- OSHKOSH, Wis. (1/24/14)--Three Wisconsin credit unions--CitizensFirst CU, Oshkosh; Lakeview CU, Neenah; and Best Advantage CU, Brillion--announced their boards have unanimously approved plans for a collaborative merger. CitizensFirst CU will retain the name until a new one is selected for the credit union which will have $600 million in combined assets and 47,000 members in 15 Wisconsin counties. "We take the seven cooperative principles of credit unions seriously and have worked hard to achieve something bigger, something better, for all of our members," said Pat Lowney, president/CEO of $107 million-asset Lakeview CU. Kevin Ralofsky, current president/CEO of $386 million-asset CitizensFirst CU, will serve as the new credit union's president. Lowney and Tammy Williams, president/CEO of $68 million-asset Best Advantage CU, will have senior executive positions ...
- PORTLAND, Ore. (1/24/14)--Two months after Typhoon Haiyan devastated the Philippines, OnPoint Community CU announced that it will donate nearly $53,000 to benefit MercyCorps' relief efforts. The Portland, Ore., credit union matched donations made from Nov. 18 to Dec. 13. Funds raised by the campaign will be used to provide food and shelter and improve access to clean water and sanitation. "Supporting global relief efforts is a natural extension of the credit union philosophy of people helping people," said Rob Stuart, president/CEO of the $3.3 billion-asset credit union ...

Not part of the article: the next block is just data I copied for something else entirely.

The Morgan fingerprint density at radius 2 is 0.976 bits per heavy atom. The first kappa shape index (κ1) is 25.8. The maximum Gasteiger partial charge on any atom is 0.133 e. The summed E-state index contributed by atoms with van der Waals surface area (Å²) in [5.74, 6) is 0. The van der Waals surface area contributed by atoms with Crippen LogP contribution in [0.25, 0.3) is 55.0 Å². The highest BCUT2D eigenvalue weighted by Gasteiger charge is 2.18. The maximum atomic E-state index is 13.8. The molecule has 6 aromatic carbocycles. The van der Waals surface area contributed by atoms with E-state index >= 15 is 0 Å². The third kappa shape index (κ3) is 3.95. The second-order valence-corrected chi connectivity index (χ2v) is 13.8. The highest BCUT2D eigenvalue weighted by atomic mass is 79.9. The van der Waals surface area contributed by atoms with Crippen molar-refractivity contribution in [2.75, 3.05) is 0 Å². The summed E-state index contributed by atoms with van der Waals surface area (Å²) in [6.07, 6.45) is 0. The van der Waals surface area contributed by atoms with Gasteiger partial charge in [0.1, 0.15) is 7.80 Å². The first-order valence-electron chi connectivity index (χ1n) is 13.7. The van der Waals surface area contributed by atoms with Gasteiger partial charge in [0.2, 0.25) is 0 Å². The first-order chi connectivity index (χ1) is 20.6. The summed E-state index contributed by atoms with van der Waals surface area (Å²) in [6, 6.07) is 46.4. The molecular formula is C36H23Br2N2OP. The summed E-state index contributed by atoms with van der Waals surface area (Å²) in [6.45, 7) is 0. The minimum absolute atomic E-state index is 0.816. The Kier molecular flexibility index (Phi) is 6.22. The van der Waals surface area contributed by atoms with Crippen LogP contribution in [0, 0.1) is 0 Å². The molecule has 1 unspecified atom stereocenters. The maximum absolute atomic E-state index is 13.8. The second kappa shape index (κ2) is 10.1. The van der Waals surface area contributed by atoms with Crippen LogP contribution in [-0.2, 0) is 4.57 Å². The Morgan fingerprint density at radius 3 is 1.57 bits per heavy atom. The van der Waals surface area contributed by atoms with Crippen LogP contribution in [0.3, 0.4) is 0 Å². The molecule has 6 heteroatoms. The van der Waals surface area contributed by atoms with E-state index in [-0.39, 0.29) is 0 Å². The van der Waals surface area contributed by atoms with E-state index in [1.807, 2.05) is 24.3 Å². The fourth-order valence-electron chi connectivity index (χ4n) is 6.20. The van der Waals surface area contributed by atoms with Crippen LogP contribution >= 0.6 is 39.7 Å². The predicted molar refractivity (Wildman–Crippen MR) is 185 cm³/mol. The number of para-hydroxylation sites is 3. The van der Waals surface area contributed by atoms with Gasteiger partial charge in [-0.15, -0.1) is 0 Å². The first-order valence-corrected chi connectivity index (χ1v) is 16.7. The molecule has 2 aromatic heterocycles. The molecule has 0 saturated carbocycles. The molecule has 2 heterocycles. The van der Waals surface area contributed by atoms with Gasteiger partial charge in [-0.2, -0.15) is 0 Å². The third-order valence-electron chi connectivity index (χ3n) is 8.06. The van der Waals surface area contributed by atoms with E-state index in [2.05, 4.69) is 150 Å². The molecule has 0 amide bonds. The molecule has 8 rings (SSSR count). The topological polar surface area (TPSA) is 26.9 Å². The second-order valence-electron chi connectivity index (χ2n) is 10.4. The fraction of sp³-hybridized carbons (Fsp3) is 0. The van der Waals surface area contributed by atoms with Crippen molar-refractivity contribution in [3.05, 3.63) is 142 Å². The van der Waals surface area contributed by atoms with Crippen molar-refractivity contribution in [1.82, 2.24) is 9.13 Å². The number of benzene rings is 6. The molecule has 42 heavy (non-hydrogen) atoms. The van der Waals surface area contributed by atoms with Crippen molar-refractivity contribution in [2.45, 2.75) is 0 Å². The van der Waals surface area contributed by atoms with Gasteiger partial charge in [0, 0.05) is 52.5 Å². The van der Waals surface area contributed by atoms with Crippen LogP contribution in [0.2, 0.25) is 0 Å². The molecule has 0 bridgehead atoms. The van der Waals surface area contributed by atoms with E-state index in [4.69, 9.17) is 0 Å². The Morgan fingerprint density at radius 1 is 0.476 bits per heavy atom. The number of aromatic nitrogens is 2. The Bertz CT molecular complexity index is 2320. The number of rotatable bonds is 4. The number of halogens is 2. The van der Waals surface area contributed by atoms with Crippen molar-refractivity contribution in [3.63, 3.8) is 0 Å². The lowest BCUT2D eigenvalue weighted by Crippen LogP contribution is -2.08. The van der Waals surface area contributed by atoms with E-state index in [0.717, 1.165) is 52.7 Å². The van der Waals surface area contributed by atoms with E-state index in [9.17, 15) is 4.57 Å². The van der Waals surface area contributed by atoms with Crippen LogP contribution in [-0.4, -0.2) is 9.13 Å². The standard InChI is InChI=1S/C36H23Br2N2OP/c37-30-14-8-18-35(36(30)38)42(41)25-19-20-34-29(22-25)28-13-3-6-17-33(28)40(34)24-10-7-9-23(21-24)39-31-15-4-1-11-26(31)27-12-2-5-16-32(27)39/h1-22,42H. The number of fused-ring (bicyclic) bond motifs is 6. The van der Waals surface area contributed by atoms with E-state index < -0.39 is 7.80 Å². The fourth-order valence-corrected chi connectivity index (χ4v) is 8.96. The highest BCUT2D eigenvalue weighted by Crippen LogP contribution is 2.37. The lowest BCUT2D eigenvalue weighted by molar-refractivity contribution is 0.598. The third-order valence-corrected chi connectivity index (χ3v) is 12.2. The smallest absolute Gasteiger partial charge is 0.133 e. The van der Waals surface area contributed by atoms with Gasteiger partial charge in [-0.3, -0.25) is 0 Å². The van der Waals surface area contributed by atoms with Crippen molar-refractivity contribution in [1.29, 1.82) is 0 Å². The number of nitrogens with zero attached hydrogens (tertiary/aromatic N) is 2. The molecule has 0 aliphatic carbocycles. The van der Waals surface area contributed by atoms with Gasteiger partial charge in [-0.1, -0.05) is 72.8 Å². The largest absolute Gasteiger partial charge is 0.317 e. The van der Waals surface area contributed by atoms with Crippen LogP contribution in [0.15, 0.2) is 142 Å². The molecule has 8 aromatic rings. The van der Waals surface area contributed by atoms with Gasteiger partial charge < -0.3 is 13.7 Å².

- HARAHAN, La. (1/24/14)-- "Stone Age Dad: The Evolution of a First-Time Dad," the employee blog from Neighbors FCU, Baton Rouge, La., received top honors at the Baton Rouge Social Media Association SoMe Awards. "Stone Age Dad" follows Brett Reynolds, vice president of marketing at the $615 million-asset credit union, as he goes through the experience of having his first child, including doctor's visits, choosing a day care and a baby-cost calculator. It won the "How May I Help You?" category and took the People's Choice award (eNews Jan. 22) ...
MADISON, Wis. (1/24/14)--Results of the Credit Union National Association's survey on costs related to the Target data breach continue to make headlines in national media outlets.
Thursday's San Francisco Business Times and Las Vegas Review-Journal picked up the story for their regions with localized numbers provided by the California and Nevada Credit Union Leagues.
In fact, league President/CEO Diana Dykstra called the breach's impact "astonishing" in Thursday's San Francisco Business Times. "This reinforces the need for national legislation. As it stands now, financial institutions are left holding the bag every time a retailer leaves itself open to a security breach," she said. (See related story: "CUs' state-by-state breach data can inform advocacy efforts.")
According to CUNA's survey results, credit unions have incurred costs in the range of $25 million to $30 million as a result of the breach. The Target breach has cost credit unions about $5.10 per card affected by the security lapse, on average.
The Minneapolis/St. Paul Business Journal and the trade publication Chain Store Age both ran CUNA's survey results.
MSN Money picked up Wednesday's Associated Press story which zeroed in on CUNA President/CEO Bill Cheney's comments that retailers such are Target Corp. are "rarely held responsible for reimbursing financial institutions for the costs that the data."